Wordstrong

February 13, 2018

And the top AMC SLC bloggers are…

I must be losing my edge.

I don’t remember this annual Top 5 beginner blog ranking being so tough. If memory serves, there were usually a few posts from first-year St. Lawrence College Advertising and Marketing Communications students that really stood out, and there was previously a clear hierarchy when it came to quality.

 

frank thinking

“Am I losing my edge?” Frank ponders.

But not this year. This year I’m stuck. Amongst the 50 or so first posts, it’s been hard enough to narrow my faves down to five. And that’s as far as I can get. All of the top 5 employ creative, articulate, clean writing, and they more or less satisfy the 5 key requirements of my course rubric:

  1. They are 250 to 400 words in length and reflect on the topics stipulated in the assignment.
  2. They have an attention-grabbing headline and opening paragraph.
  3. They’re broken up into bite-sized paragraphs.
  4. They seamlessly embed cited or licence-free images with wraparound text.
  5. They cite their sources and back up their claims using multiple hyperlinks.

So here are my top 5 favourite first AMC student blog posts in no particular order:

Siobhan Gillespie—If there’s one thing very evident from Siobhan’s first post, it’s her Screen Shot 2018-02-13 at 4.08.54 PMability to grab attention. No one could argue that her headline (“Three posts deep in the blogging trenches”) and her introduction (“I was that kid that would pull the Band-aid off reeeeeaaaaaaaaaaaaaally slowly.”) don’t pull you in. Siobhan keeps the reader’s attention throughout with scannable formatting techniques and—bless her!—she conscientiously cites the source of her photo even though her image’s licence may not require it by law.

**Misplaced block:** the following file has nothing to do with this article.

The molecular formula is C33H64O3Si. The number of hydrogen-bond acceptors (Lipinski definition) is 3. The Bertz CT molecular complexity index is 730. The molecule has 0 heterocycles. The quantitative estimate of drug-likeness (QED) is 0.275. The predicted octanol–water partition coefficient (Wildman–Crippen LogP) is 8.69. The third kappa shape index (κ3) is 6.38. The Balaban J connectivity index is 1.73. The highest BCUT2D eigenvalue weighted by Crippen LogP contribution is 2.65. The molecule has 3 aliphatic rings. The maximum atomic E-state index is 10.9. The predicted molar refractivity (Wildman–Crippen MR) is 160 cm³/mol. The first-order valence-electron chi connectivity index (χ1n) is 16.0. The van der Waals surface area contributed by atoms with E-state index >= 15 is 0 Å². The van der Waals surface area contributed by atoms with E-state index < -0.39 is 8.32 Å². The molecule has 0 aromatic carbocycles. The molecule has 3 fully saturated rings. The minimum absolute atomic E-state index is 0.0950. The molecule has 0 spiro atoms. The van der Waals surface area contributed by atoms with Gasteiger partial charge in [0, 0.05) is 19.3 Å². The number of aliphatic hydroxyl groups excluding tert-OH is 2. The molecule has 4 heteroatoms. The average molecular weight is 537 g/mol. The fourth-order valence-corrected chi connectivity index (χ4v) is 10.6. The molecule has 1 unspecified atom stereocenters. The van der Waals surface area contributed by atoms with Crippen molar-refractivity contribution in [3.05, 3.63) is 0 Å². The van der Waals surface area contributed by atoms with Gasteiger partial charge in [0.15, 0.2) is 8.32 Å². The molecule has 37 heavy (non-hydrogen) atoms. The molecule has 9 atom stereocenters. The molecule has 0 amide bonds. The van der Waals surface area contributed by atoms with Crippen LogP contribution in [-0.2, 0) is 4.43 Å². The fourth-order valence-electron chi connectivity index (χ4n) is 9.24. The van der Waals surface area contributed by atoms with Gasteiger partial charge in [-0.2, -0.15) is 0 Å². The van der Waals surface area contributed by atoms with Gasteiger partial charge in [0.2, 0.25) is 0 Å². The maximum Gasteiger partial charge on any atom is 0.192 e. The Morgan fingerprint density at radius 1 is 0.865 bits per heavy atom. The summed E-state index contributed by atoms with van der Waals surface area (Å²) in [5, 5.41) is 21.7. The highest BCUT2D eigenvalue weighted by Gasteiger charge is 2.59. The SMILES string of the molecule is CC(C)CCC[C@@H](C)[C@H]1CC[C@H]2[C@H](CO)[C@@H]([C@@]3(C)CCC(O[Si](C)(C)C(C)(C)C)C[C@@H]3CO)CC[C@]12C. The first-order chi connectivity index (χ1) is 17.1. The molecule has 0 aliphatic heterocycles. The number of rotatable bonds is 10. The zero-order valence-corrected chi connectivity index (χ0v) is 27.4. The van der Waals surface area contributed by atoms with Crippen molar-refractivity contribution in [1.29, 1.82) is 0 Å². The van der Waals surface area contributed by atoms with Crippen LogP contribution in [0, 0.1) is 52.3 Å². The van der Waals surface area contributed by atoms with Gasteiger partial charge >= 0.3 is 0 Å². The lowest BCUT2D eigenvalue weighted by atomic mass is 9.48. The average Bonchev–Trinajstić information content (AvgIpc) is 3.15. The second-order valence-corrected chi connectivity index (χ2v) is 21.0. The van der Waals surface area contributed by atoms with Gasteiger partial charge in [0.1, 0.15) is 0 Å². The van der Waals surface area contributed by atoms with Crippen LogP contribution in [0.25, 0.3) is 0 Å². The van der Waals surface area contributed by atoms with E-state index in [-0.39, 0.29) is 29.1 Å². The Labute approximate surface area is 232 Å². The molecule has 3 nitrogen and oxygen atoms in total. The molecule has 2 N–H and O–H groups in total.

Danielle Forget—Did I mention that I just love an attention-grabbing intro? Danielle Screen Shot 2018-02-13 at 4.09.11 PMstarts her post with a startling statistic. She tops her post with a well-placed—skillfully cited through a hyperlink—banner image that stretches aethetically across the entire post. She also makes use of a numbered list and bold-face text to make her post imminently scannable and easy on the eyes.

Branden Graf—I love the effort Branden has put into employing Screen Shot 2018-02-13 at 4.09.44 PMimages. Most students provided the minimum single image. But Branden has two embedded into his blog and a photo of himself at the top of his post. I like the personal effort. I also love Branden’s intro, which kicks off his post with a brief history of blogging.

Jacqueline Wright—It may have something to do with the clean theme Jackie chose, but this post is a winner particularly because of its eye-appeal. It’s sharp and clean and meets my rubric’s requirements, but it’s also thoughtfully written with a smoothly embedded image with wraparound text and copious hyperlinks.

Screen Shot 2018-02-13 at 4.09.58 PMDanielle Cormier-Serre—Danielle (yes, there are two in my class) also knows how to grab attention. I love her simple “you-view” headline: “How to be the best blogger you can be—a guide.” Danielle also masterfully embeds an image with wraparound text and employs headings and subheadings to make her content invigoratingly scannable. She also backs up her claims with hyperlinked sources.